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Inside Teaching : April 2010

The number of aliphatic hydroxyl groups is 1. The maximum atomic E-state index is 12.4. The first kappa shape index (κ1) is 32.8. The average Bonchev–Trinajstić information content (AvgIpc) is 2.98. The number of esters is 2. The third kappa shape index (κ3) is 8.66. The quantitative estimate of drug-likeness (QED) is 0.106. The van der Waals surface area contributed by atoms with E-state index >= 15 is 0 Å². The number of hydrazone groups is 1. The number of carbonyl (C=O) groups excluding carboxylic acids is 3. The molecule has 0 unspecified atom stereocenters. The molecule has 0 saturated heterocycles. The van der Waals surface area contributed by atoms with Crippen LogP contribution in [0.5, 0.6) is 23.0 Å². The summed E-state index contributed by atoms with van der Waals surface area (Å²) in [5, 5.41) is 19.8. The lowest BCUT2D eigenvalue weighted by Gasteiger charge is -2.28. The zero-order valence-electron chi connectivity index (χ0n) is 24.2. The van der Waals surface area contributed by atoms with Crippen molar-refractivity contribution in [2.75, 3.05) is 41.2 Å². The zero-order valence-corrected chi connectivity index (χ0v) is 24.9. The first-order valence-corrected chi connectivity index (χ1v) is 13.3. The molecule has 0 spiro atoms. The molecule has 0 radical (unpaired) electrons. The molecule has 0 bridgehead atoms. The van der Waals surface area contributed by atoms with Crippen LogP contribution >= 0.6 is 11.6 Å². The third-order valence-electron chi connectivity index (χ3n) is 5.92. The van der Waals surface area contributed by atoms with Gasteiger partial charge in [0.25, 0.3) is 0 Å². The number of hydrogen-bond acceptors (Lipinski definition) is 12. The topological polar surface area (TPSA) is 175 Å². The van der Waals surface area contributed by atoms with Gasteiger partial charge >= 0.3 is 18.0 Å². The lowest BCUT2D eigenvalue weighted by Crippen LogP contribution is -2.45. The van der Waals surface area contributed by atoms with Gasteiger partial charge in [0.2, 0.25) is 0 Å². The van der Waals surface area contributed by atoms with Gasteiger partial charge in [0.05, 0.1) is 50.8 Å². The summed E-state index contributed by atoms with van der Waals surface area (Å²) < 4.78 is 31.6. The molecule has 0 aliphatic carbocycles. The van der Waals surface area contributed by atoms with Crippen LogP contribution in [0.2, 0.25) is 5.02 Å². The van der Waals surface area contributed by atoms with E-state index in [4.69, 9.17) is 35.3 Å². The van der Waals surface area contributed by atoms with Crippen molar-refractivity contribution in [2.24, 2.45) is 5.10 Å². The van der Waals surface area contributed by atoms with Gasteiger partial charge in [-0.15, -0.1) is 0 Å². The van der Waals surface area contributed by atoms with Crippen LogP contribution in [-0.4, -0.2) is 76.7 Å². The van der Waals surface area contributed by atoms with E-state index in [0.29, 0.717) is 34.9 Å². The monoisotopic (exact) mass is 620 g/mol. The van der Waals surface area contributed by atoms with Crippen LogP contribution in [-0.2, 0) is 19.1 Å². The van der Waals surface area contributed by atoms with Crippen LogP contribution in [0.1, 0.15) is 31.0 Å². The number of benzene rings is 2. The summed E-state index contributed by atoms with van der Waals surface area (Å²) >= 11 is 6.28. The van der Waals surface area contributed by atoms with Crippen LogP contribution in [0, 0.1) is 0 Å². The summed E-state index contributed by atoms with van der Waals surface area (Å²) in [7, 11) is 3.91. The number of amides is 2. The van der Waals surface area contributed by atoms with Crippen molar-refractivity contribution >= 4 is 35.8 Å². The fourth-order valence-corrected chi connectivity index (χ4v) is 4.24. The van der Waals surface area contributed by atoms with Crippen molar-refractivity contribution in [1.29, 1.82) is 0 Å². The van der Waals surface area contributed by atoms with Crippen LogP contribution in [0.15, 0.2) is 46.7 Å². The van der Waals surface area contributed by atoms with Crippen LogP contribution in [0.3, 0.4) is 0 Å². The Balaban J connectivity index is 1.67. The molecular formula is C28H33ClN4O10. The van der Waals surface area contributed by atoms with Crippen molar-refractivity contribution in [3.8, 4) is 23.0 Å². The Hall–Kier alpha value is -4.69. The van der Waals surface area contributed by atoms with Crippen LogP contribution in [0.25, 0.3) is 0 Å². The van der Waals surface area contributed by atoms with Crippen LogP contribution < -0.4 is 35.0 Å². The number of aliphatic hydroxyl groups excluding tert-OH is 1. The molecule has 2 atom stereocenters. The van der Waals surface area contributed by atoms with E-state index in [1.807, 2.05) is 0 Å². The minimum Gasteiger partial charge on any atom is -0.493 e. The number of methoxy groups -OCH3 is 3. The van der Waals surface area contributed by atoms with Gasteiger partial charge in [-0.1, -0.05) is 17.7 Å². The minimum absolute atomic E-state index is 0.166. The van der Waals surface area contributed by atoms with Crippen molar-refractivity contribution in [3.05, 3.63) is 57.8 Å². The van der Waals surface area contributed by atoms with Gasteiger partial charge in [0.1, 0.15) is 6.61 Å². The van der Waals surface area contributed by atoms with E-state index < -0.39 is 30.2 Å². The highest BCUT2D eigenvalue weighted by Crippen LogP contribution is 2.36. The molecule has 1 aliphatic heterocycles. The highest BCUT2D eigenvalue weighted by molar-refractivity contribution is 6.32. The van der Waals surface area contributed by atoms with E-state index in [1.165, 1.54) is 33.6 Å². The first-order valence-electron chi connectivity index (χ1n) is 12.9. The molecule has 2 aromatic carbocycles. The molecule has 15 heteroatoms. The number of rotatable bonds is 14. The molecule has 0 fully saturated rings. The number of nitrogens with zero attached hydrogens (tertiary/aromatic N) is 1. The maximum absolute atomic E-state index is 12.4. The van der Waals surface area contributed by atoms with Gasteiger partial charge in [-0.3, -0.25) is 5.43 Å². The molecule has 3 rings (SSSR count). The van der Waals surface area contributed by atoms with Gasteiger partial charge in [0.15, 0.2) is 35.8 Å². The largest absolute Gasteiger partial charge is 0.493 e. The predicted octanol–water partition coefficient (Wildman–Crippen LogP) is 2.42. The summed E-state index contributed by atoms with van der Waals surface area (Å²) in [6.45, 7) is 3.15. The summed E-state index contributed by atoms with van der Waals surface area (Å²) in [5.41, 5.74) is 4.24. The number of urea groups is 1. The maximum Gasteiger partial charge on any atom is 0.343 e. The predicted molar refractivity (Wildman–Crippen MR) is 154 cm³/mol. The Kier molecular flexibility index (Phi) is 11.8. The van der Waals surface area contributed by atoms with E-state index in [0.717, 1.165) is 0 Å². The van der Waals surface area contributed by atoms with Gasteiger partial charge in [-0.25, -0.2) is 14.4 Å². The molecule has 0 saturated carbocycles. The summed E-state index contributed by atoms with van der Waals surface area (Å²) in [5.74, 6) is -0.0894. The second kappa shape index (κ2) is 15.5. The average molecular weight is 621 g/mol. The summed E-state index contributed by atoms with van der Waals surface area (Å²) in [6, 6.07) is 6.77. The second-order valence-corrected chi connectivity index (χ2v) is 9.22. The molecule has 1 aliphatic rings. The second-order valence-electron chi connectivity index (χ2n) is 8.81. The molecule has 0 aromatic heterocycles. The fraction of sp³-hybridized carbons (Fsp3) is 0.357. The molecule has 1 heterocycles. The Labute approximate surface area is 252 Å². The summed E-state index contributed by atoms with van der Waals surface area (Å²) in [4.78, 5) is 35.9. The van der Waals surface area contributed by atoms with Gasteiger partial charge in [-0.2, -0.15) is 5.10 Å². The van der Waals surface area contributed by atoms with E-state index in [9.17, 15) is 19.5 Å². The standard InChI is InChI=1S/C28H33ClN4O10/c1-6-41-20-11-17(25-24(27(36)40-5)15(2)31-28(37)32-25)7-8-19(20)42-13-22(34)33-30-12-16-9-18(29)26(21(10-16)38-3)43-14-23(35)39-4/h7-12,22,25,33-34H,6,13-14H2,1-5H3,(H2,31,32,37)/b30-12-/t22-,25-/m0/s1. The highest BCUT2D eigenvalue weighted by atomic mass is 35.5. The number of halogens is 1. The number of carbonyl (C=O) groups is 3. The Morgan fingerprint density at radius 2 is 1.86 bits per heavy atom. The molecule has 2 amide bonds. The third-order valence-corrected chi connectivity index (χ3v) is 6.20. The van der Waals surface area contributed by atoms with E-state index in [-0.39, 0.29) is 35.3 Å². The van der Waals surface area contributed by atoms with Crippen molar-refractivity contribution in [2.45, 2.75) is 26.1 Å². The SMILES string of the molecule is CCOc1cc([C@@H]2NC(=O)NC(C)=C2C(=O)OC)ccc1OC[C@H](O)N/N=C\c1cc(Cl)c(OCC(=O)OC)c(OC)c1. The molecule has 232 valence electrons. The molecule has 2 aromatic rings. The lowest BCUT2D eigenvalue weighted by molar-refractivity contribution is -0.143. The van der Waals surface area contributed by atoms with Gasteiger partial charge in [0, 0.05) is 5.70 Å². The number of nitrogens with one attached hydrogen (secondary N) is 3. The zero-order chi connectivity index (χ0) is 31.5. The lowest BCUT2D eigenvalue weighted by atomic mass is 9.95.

www.atra.edu.au | email@example.com OPINION 7 meetings with relevant stakeholders and a review of available documentation and student work. They inevitably involve professional judgements, usually made by trained assessors with extensive experience in schools. An example of such a process is the teaching and learning audit currently underway in all government schools in Queensland. Beginning with a review of international research into highly effective schools and their characteristics, an approach has been developed that assesses eight aspects of each school’s practice. For each aspect, a judgement is made using a four-point scale: low, medium, high and outstanding. Each level on the scale is described in some detail for each of the eight aspects, and experienced principals work with schools in the audit process. Briefly, the audit addresses those eight aspects by asking the following questions. 1. an explicit improvement agenda To what extent has the school leadership team established, and to what extent is it driving, a strong improvement agenda for the school, grounded in evidence from research and practice, and couched in terms of improvements in measurable student outcomes, especially in literacy and numeracy? Have explicit and clear school-wide targets for improvement been set and communicated, with accompanying timelines? 2. analysis and discussion of data To what extent does the school place a high priority on the school-wide analysis and discussion of systematically collected data on student outcomes, including academic, attendance and behavioural outcomes? Do data analyses consider overall school performance as well as the performances of students from identified priority groups; evidence of improvement or regression over time; performances in comparison with other schools; and, in the case of data from tests such as NAPLAN, measures of growth across the years of school? 3. a culture that promotes learning To what extent is the school driven by a deep belief that every student is capable of successful learning? Does the school give a high priority to building and maintaining positive and caring relationships between staff, students and parents? Is there a strong collegial culture of mutual trust and support among teachers and school leaders? Does the school work to maintain a learning environment that is safe, respectful, tolerant and inclusive, and that promotes intellectual rigour? 4. the targeted use of school resources To what extent does the school apply its resources – staff time, expertise, funds, facilities, materials and so on – in a targeted manner to meet the learning needs of all students? Are there school- wide policies, practices and programs in place to assist in identifying and addressing student needs? Are there flexible structures and processes that enable the school to respond appropriately to the needs of individual learners? 5. an expert teaching team To what extent is the school focused on building a professional team of highly able teachers, including teachers who take an active leadership role beyond the classroom? Are there procedures in place to encourage a school-wide, shared responsibility for student learning and success, and to encourage the development of a culture of continuous professional improvement that includes classroom-based learning, mentoring and coaching arrangements? 6. systematic curriculum delivery To what extent does the school have a coherent, sequenced plan for curriculum delivery that ensures consistent teaching and learning expectations and that provides a clear reference for monitoring learning across year levels? Has the plan been developed and refined collaboratively to provide a shared vision for curriculum practice? Is the plan shared with parents and caregivers? 7. Differentiated classroom learning To what extent do teachers, in their day- to-day teaching, place a high priority on identifying and addressing the learning needs of individual students? To what extent do they closely monitor the progress of individuals, identify learning difficulties and tailor classroom activities to levels of readiness and need? 8. effective teaching practices To what extent do the school principal and other school leaders recognise that highly-effective teaching practices are the key to improving student learning throughout the school? Do they take a strong leadership role, encouraging the use of research-based teaching practices in all classrooms to ensure that every student is engaged, challenged and learning successfully? Do all teachers understand and use effective teaching methods – including explicit instruction – to maximise student learning? The primary purpose of the Queensland teaching and learning audit is not to report publicly on the performances of schools, but to work with schools to identify current strengths and areas requiring further attention. Direct school performance measures of this kind are capable of recognising high performance – that is, excellence in implementing recognised best practices – even if those practices are not yet reflected in student test scores. ■ Professor Geoff Masters is Chief Executive Officer of the Australian Council for Educational Research.